By contrast, the UAE-trained and armed forces are reportedly “ ” to those of the legitimate government. Together, these forces total nearly 200,000 fighters split into various regiments that are making decisions independently of the legitimate government’s military command. Under the leadership of the Southern Transitional Council, UAE-trained forces have been dispatched to the southern governorates of Aden, Lahij, Abyan, and Dalea, joining what is known as “the support and backup forces,” together with the Security Belt and Hadrami Elite (“Nukhba”) forces. These forces are security and military formations trained and armed by the UAE. Meanwhile, along the western coast Tariq Saleh leads the National Resistance—also known as the Joint Forces—consisting of the Giants Brigades, the Tihama Resistance, and the Republican Guard Brigades. All of this is in addition to the presence of other Salafi forces aligned with the UAE, such as the Abu al-Abbas Brigades in the southwestern governorate of Taiz. 

The Houthis’ increased attacks on sensitive targets deep in Saudi and Emirati territory, as well as the growing influence of UAE-backed forces, have led Saudi Arabia to agree in November 2019 to open indirect talks with the Houthis. Preoccupied with successive crises—the diplomatic fallout surrounding the killing of journalist Jamal Khashoggi, the drop in oil prices to under $30 per barrel, and the COVID-19 pandemic—the Saudis seem closer than ever to accepting a political solution to end the war in Yemen. This is most evident in their reduced aggression toward the Houthis, particularly the decline in aerial attacks since the Houthis claimed credit for an Iranian attack on Saudi Arabia’s Abqaiq oil installation in September 2019. But the biggest impediment to a political solution remains Saudi Arabia’s fear of the Houthis’ subordination to Tehran, leading it to precondition any political solution on guarantees of peace and security along its southern border.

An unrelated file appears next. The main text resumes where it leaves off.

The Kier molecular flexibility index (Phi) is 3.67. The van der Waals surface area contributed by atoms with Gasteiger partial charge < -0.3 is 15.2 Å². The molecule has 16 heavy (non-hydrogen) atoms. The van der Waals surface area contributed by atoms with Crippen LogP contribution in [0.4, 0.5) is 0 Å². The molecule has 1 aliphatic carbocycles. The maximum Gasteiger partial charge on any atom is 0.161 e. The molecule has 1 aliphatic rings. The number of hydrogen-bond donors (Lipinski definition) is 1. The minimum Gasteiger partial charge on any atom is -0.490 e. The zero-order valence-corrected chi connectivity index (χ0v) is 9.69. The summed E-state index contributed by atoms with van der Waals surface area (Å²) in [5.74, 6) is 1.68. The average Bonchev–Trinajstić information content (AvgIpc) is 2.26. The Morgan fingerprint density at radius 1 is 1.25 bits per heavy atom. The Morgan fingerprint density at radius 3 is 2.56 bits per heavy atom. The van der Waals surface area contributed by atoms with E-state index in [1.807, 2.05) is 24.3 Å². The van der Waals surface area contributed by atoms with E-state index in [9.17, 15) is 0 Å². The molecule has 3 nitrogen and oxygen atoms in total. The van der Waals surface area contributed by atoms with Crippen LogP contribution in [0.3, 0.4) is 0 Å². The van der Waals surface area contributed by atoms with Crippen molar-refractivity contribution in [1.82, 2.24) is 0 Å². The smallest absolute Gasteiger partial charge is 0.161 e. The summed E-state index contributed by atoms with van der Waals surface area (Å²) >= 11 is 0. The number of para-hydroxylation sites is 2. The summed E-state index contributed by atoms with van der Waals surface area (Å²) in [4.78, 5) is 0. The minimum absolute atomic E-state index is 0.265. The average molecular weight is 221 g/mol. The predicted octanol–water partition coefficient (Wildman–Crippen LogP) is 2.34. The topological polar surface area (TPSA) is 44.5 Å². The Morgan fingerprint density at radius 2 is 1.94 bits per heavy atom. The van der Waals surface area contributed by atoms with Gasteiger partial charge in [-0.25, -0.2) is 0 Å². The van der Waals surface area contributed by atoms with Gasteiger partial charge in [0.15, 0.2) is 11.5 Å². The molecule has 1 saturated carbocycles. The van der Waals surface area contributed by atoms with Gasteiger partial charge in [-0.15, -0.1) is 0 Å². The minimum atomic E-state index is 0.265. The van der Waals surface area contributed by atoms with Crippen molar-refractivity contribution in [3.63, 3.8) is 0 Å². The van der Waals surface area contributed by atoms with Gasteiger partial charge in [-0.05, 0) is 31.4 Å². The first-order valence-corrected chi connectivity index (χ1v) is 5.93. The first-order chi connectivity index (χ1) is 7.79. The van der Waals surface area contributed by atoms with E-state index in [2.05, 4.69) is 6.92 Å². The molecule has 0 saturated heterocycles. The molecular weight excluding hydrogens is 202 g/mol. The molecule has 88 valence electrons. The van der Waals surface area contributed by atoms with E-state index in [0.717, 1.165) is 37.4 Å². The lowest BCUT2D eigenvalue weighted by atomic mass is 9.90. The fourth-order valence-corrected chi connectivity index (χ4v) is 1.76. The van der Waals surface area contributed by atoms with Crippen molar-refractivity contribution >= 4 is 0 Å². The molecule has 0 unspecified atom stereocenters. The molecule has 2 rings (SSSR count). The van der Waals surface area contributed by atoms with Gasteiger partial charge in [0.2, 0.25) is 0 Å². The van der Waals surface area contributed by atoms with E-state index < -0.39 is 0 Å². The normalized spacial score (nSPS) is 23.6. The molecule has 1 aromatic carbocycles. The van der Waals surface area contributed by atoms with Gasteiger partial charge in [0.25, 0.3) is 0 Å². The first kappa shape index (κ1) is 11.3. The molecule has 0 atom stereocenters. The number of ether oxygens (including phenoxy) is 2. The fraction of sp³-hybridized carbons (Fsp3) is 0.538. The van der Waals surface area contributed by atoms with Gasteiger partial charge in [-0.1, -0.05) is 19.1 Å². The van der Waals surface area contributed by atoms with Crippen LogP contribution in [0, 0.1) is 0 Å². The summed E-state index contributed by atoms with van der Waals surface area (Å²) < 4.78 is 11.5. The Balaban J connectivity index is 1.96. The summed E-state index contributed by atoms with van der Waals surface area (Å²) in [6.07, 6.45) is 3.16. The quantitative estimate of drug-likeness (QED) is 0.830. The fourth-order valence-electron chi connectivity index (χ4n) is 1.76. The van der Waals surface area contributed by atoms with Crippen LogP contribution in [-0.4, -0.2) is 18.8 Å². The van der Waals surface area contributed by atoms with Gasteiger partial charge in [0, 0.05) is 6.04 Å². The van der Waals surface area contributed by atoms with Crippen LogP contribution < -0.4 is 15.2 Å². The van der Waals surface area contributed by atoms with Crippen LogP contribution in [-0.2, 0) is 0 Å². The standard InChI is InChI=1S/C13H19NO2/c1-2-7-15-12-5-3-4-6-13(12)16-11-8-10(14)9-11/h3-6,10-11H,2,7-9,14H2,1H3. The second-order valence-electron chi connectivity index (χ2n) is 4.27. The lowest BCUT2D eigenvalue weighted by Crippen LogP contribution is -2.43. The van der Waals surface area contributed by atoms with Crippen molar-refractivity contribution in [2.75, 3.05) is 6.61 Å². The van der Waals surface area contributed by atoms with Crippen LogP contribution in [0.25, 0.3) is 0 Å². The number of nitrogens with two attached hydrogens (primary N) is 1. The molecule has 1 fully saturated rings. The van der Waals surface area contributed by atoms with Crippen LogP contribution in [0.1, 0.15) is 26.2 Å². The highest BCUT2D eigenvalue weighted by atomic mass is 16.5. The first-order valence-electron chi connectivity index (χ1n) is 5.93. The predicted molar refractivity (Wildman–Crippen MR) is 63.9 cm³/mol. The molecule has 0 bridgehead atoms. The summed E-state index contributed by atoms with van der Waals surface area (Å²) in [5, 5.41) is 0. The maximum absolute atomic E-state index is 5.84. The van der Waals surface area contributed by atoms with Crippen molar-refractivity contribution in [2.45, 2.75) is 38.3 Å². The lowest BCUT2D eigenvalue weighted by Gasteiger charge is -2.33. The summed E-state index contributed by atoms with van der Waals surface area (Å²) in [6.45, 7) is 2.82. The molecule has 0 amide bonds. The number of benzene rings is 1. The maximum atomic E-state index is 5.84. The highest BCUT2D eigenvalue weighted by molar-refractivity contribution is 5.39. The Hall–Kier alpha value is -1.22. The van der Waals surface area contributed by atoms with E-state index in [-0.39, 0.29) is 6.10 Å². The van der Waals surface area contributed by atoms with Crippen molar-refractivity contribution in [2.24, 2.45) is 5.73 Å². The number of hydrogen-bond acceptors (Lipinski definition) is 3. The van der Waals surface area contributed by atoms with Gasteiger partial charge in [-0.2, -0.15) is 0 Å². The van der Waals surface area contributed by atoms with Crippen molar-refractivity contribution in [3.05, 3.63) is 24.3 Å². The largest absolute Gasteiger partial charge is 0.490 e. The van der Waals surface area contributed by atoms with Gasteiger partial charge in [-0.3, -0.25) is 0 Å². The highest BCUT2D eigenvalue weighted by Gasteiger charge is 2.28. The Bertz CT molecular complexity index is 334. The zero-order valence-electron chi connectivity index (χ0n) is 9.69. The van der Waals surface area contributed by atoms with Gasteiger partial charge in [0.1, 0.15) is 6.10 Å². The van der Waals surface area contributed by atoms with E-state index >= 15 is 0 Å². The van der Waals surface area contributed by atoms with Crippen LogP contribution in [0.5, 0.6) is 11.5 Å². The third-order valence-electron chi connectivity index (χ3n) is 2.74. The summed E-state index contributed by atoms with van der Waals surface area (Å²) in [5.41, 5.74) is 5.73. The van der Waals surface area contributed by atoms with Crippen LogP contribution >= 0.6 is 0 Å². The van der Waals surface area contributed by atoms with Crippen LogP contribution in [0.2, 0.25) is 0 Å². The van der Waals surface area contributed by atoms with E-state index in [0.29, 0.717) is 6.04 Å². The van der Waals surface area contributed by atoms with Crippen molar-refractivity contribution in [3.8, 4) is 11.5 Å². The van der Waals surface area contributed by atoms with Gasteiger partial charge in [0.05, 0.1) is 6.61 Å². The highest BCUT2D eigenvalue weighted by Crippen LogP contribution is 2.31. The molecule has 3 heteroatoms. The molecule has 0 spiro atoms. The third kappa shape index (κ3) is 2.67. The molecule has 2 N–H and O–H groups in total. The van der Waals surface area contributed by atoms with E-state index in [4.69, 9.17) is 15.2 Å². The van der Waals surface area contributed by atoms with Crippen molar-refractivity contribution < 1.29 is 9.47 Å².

Moreover, Yemeni citizens no longer trust political resolutions to succeed, even if under the auspices of the UN, after seeing other recent agreements fail to live up to expectations. The Stockholm Agreement, signed in December 2018 by the legitimate government and the Houthis, warded off a humanitarian catastrophe facing the coastal town of Hodeidah, where a blockade and intense fighting had precipitated extreme food insecurity. But not only has the ceasefire not held, on March 12 the internationally recognized government announced it was pulling out of the joint control points on their military border in Hodeidah in favor of forces from an international observation misision, accusing the Houthis of having shot one of their own ceasefire observers at a joint control point.